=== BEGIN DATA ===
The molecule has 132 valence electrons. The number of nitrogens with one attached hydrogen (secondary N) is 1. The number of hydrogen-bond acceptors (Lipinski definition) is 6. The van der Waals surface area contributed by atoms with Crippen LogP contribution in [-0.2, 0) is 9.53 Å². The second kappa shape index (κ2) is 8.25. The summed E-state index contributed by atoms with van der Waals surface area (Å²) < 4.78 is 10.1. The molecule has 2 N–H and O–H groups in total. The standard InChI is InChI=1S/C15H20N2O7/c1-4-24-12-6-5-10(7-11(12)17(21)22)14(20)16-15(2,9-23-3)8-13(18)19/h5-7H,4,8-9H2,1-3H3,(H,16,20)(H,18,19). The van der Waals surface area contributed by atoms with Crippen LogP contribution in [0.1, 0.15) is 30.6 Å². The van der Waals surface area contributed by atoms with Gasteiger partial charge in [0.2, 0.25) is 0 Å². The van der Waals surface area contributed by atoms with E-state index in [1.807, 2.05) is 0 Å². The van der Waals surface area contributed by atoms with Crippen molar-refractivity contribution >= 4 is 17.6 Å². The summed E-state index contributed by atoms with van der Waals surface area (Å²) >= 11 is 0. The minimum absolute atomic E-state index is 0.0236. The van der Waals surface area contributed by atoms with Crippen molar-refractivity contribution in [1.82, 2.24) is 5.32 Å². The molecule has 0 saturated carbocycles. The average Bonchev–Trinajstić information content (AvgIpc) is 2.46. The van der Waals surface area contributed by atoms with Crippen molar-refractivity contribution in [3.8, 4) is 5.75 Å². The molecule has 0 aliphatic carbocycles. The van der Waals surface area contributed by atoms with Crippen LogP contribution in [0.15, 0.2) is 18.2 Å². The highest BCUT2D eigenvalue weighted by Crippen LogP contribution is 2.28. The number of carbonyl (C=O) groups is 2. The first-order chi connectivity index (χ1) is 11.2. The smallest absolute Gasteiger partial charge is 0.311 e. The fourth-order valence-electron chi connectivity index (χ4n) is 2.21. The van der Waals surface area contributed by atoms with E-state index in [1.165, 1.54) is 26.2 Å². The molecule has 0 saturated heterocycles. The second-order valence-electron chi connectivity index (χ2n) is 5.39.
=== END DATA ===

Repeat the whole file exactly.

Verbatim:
The molecule has 132 valence electrons. The number of nitrogens with one attached hydrogen (secondary N) is 1. The number of hydrogen-bond acceptors (Lipinski definition) is 6. The van der Waals surface area contributed by atoms with Crippen LogP contribution in [-0.2, 0) is 9.53 Å². The second kappa shape index (κ2) is 8.25. The summed E-state index contributed by atoms with van der Waals surface area (Å²) < 4.78 is 10.1. The molecule has 2 N–H and O–H groups in total. The standard InChI is InChI=1S/C15H20N2O7/c1-4-24-12-6-5-10(7-11(12)17(21)22)14(20)16-15(2,9-23-3)8-13(18)19/h5-7H,4,8-9H2,1-3H3,(H,16,20)(H,18,19). The van der Waals surface area contributed by atoms with Crippen LogP contribution in [0.1, 0.15) is 30.6 Å². The van der Waals surface area contributed by atoms with Gasteiger partial charge in [0.2, 0.25) is 0 Å². The van der Waals surface area contributed by atoms with E-state index in [1.807, 2.05) is 0 Å². The van der Waals surface area contributed by atoms with Crippen molar-refractivity contribution >= 4 is 17.6 Å². The summed E-state index contributed by atoms with van der Waals surface area (Å²) >= 11 is 0. The minimum absolute atomic E-state index is 0.0236. The van der Waals surface area contributed by atoms with Crippen molar-refractivity contribution in [1.82, 2.24) is 5.32 Å². The molecule has 0 saturated carbocycles. The average Bonchev–Trinajstić information content (AvgIpc) is 2.46. The van der Waals surface area contributed by atoms with Crippen molar-refractivity contribution in [3.8, 4) is 5.75 Å². The molecule has 0 aliphatic carbocycles. The van der Waals surface area contributed by atoms with Crippen LogP contribution in [0.15, 0.2) is 18.2 Å². The highest BCUT2D eigenvalue weighted by Crippen LogP contribution is 2.28. The number of carbonyl (C=O) groups is 2. The first-order chi connectivity index (χ1) is 11.2. The smallest absolute Gasteiger partial charge is 0.311 e. The fourth-order valence-electron chi connectivity index (χ4n) is 2.21. The van der Waals surface area contributed by atoms with E-state index in [1.165, 1.54) is 26.2 Å². The molecule has 0 saturated heterocycles. The second-order valence-electron chi connectivity index (χ2n) is 5.39.